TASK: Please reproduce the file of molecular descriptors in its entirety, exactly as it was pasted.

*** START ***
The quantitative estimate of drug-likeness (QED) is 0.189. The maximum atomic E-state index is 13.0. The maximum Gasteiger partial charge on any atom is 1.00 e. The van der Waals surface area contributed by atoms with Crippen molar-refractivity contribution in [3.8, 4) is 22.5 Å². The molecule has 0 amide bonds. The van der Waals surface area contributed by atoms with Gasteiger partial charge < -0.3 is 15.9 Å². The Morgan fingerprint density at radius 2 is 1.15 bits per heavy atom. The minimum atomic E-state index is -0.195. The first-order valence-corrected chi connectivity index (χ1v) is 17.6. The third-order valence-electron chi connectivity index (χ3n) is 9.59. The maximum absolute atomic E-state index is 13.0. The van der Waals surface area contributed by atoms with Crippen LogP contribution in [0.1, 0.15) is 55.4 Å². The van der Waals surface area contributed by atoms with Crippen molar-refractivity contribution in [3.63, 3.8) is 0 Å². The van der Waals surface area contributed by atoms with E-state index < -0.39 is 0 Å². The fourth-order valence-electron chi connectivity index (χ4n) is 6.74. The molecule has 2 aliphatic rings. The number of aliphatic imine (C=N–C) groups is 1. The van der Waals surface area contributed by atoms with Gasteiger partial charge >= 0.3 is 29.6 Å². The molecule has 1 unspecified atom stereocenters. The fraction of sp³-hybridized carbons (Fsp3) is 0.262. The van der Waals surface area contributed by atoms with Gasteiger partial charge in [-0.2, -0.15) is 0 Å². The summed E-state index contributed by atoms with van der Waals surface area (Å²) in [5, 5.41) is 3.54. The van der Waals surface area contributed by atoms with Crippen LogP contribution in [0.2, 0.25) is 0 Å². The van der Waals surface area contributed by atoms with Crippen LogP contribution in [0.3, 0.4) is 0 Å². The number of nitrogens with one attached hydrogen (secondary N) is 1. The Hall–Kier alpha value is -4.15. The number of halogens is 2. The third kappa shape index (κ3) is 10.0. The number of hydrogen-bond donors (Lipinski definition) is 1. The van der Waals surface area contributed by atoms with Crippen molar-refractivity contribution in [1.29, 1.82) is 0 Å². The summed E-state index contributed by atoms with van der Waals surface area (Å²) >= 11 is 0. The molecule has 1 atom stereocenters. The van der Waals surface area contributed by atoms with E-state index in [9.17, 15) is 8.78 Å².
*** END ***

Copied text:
The quantitative estimate of drug-likeness (QED) is 0.189. The maximum atomic E-state index is 13.0. The maximum Gasteiger partial charge on any atom is 1.00 e. The van der Waals surface area contributed by atoms with Crippen molar-refractivity contribution in [3.8, 4) is 22.5 Å². The molecule has 0 amide bonds. The van der Waals surface area contributed by atoms with Gasteiger partial charge < -0.3 is 15.9 Å². The Morgan fingerprint density at radius 2 is 1.15 bits per heavy atom. The minimum atomic E-state index is -0.195. The first-order valence-corrected chi connectivity index (χ1v) is 17.6. The third-order valence-electron chi connectivity index (χ3n) is 9.59. The maximum absolute atomic E-state index is 13.0. The van der Waals surface area contributed by atoms with Crippen LogP contribution in [0.1, 0.15) is 55.4 Å². The van der Waals surface area contributed by atoms with Crippen molar-refractivity contribution in [3.63, 3.8) is 0 Å². The van der Waals surface area contributed by atoms with E-state index < -0.39 is 0 Å². The fourth-order valence-electron chi connectivity index (χ4n) is 6.74. The molecule has 2 aliphatic rings. The number of aliphatic imine (C=N–C) groups is 1. The van der Waals surface area contributed by atoms with Gasteiger partial charge >= 0.3 is 29.6 Å². The molecule has 1 unspecified atom stereocenters. The fraction of sp³-hybridized carbons (Fsp3) is 0.262. The van der Waals surface area contributed by atoms with Gasteiger partial charge in [-0.2, -0.15) is 0 Å². The summed E-state index contributed by atoms with van der Waals surface area (Å²) in [5, 5.41) is 3.54. The van der Waals surface area contributed by atoms with Crippen LogP contribution in [0.2, 0.25) is 0 Å². The van der Waals surface area contributed by atoms with Crippen LogP contribution in [0.3, 0.4) is 0 Å². The number of nitrogens with one attached hydrogen (secondary N) is 1. The Hall–Kier alpha value is -4.15. The number of halogens is 2. The third kappa shape index (κ3) is 10.0. The number of hydrogen-bond donors (Lipinski definition) is 1. The van der Waals surface area contributed by atoms with Crippen molar-refractivity contribution in [1.29, 1.82) is 0 Å². The summed E-state index contributed by atoms with van der Waals surface area (Å²) >= 11 is 0. The molecule has 1 atom stereocenters. The van der Waals surface area contributed by atoms with E-state index in [9.17, 15) is 8.78 Å².